One of the Toyota Sora buses, photographed in Japan on November 5, 2021. Toyota began working on fuel cell vehicles back in 1992.

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Toyota Motor Europe, CaetanoBus and Air Liquide signed an agreement related to the development of hydrogen-based transport options, as the race for the development of low-emission and zero-emission vehicles is in full swing.

In a statement Tuesday, Toyota said the deal would focus on what she called “closer cooperation in developing opportunities for hydrogen mobility projects in several European countries”. CaetanoBus is based in Portugal and is part of Toyota Caetano Portugal and Mitsui & Co.

Firms are going to focus on a number of areas related to hydrogen, including infrastructure related to distribution and refueling; production of low-carbon and renewable hydrogen; and the deployment of hydrogen in a number of vehicle types.

Toyota said the initial focus would be on “buses, light commercial vehicles and vehicles with a further goal to accelerate the heavy truck segment.”

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Toyota began working on fuel cell vehicles, where hydrogen from a tank mixes with oxygen to produce electricity, back in 1992. In 2014, it released the Mirai, a sedan on hydrogen fuel cells. The company says its fuel cell cars emit nothing but water from the exhaust pipe.

Together with Mirai Toyota has been instrumental in developing larger cars on hydrogen fuel cells. Among them are a bus called Sora and prototypes of heavy trucks. In addition to fuel cells, Toyota is also looking to use hydrogen in internal combustion engines.

While the Japanese car giant is looking to move forward with plans to produce cars that use hydrogen – firms like Hyundai and BMW is also looking at hydrogen – other influential voices in the automotive sector are not so sure.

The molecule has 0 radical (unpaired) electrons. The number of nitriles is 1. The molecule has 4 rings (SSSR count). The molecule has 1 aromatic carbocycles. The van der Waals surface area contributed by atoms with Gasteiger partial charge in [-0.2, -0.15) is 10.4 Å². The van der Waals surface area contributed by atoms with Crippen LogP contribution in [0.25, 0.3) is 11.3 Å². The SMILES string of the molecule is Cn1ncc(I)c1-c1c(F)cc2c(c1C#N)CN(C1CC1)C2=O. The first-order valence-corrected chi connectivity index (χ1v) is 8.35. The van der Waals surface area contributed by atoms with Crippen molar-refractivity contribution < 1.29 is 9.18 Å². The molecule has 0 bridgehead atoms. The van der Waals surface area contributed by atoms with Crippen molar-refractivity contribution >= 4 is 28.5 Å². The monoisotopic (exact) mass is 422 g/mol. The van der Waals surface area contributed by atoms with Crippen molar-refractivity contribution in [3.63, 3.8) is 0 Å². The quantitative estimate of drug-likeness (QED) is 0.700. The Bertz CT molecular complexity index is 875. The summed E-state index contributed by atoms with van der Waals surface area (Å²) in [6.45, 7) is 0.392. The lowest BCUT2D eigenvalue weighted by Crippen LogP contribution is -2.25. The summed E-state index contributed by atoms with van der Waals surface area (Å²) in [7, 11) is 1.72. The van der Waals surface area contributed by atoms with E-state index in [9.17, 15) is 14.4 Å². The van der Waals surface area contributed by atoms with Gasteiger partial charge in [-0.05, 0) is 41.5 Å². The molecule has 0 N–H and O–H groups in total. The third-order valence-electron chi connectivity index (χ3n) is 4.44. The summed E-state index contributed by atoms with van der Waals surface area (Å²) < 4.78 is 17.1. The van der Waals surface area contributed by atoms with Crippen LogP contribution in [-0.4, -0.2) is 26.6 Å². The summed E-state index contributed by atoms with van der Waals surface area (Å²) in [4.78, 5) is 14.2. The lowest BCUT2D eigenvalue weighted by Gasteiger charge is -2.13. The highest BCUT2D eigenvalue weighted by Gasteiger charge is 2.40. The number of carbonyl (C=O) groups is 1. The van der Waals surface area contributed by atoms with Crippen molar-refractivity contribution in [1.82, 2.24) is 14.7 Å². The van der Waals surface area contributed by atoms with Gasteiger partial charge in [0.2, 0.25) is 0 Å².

In June 2020 Tesla CEO Elon Musk tweeted “fuel cells = fool sells”, adding in July of that year: “It doesn’t make sense to sell a hydrogen fool.”

In February 2021, Herbert Diss, CEO of Germany Volkswagen Groupalso weighed on the subject. “It’s time for politicians to accept science,” he tweeted.

“Green hydrogen is needed for steel production, the chemical industry, aviation … and should not end up in cars. Too expensive, inefficient, slow and difficult to deploy and transport. After all: no #hydrogen cars in sight.”

While Dis and Musk seem wary when it comes to the prospects for hydrogen in cars, their focus on battery electric vehicles puts them in direct competition with other firms like GM and Ford.

The latter’s CEO Jim Farley recently said that his business plans to “challenge Tesla and all who want to become the best electrician in the world”.

The drive to find alternatives with zero and low emissions of diesel and gasoline comes at a time when major economies are developing plans to reduce the environmental footprint of road transport.

In Europe, for example, the European Commission, the EU’s executive body, has proposed a 100% reduction in CO2 emissions from cars and vans by 2035.

On Tuesday, Ford of Europe, Volvo Cars and a number of other well-known companies signed a joint letter asking the governments of the EU and the European Parliament to give the green light to the Commission’s proposal.

The letter calls on representatives of the EU government and MEPs to “put into effect a phasing out of new cars and vans with internal combustion engines (including hybrids) no later than 2035.”

“This should be enshrined in law by setting targets for vehicle manufacturers for CO2 emissions for 2035 at 0 grams of CO2 / km,” the letter said.

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